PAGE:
Thurgood Marshall Academy sophomore Stewart Gray recently placed 5th in the nation in the National EnvironMentors Fair, a competition put on by EnvironMentors, a national environmental science program that matches students interested in science with mentors from community organizations, science laboratories, and local colleges and universities. Students and mentors meet off campus to engage in science laboratory experiments and rigorous research projects throughout the year.
The Other 17 Hours sat down with Stewart to talk about his experience with EnvironMentors, his interest in science, and his winning Science Fair project!
|Stewart presenting his project at the National Science Fair.|
The Other 17 Hours: Stewart, could you tell us a little bit about EnvironMentors?
SG: The EnvironMentors program is a hands-on 8 month educational opportunity where you get to explore many areas of environmental science, including visits to the National Institute of Health and the Smithsonian. You also are paired with a mentor who helps you construct a project for the National Science Fair.
The Other 17 Hours: Who were your mentors this year, and what project did you work on?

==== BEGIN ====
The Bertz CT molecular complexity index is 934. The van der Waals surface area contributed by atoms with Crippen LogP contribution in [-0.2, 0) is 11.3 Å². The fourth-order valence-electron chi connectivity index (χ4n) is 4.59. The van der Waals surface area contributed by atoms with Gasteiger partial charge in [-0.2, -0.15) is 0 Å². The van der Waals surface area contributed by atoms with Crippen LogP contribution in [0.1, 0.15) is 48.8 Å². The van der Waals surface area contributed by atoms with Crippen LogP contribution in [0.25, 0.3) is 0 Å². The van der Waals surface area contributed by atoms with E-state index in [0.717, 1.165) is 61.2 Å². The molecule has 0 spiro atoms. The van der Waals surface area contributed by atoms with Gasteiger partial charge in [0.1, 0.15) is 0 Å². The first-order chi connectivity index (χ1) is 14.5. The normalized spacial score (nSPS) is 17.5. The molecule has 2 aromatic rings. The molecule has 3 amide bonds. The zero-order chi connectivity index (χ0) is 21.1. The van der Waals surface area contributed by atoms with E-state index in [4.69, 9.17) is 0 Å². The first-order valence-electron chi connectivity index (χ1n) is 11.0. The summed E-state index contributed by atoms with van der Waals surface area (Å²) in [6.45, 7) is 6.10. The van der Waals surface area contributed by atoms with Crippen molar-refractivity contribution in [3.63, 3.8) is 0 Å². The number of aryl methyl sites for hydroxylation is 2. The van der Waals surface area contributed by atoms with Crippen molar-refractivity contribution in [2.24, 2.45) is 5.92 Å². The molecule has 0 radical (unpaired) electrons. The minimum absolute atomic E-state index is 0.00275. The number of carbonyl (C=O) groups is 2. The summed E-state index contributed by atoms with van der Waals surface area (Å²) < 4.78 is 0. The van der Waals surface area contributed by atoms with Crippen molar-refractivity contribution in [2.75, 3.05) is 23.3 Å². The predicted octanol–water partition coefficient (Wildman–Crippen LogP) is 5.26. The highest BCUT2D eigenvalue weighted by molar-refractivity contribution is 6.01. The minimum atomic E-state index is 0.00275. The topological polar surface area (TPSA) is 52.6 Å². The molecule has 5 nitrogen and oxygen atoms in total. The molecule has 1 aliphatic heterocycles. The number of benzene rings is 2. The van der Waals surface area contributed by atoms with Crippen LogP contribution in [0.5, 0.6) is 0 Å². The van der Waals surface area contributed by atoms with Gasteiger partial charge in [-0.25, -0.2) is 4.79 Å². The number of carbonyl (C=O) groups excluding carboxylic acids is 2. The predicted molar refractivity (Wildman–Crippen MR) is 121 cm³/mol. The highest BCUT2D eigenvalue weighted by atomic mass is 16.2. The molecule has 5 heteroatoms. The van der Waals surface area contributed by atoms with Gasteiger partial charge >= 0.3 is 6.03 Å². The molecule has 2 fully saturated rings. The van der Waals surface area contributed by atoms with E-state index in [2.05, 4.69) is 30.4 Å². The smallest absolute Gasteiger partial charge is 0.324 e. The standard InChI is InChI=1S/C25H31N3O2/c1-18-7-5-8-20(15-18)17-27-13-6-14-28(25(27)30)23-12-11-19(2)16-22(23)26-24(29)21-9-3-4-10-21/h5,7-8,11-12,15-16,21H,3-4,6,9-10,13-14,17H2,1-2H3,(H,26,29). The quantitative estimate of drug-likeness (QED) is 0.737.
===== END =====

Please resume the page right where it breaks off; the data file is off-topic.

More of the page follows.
The Other 17 Hours: What were the results of your project?
SG: We were looking for specific kinds of pollutants in our study, and we found that the air quality was much better than I’d expected, which surprised me, because I thought that metro stations were pretty dirty.
The Other 17 Hours: Can you tell us about the Science Fair?
SG: I’d presented projects before, but never to the entire nation, so I was a little bit nervous about that. We set up our presentation and talked to the people attending the fair, giving them an overview of our research and our findings. When the judges came around to ask us questions, a lot of them said they liked the project idea.
The Other 17 Hours: Do you have any advice for students interested in EnvironMentors?
SG: Environmentors is a big commitment, but it’s worth it. I’d tell students to be sure that they’re dedicated enough to finish the year and they should try and build a relationship with their mentors. You don’t have to be an expert in environmental science, just willing to work together. It’s a great program because it’s really hands on—you get knowledge about the environment and how the entire community affects it, without having to use textbooks or learn in a classroom. You’re really learning by doing, under the supervision of teachers, scientists, and mentors.
|Fifth in the Nation! Congrats, Stewart!|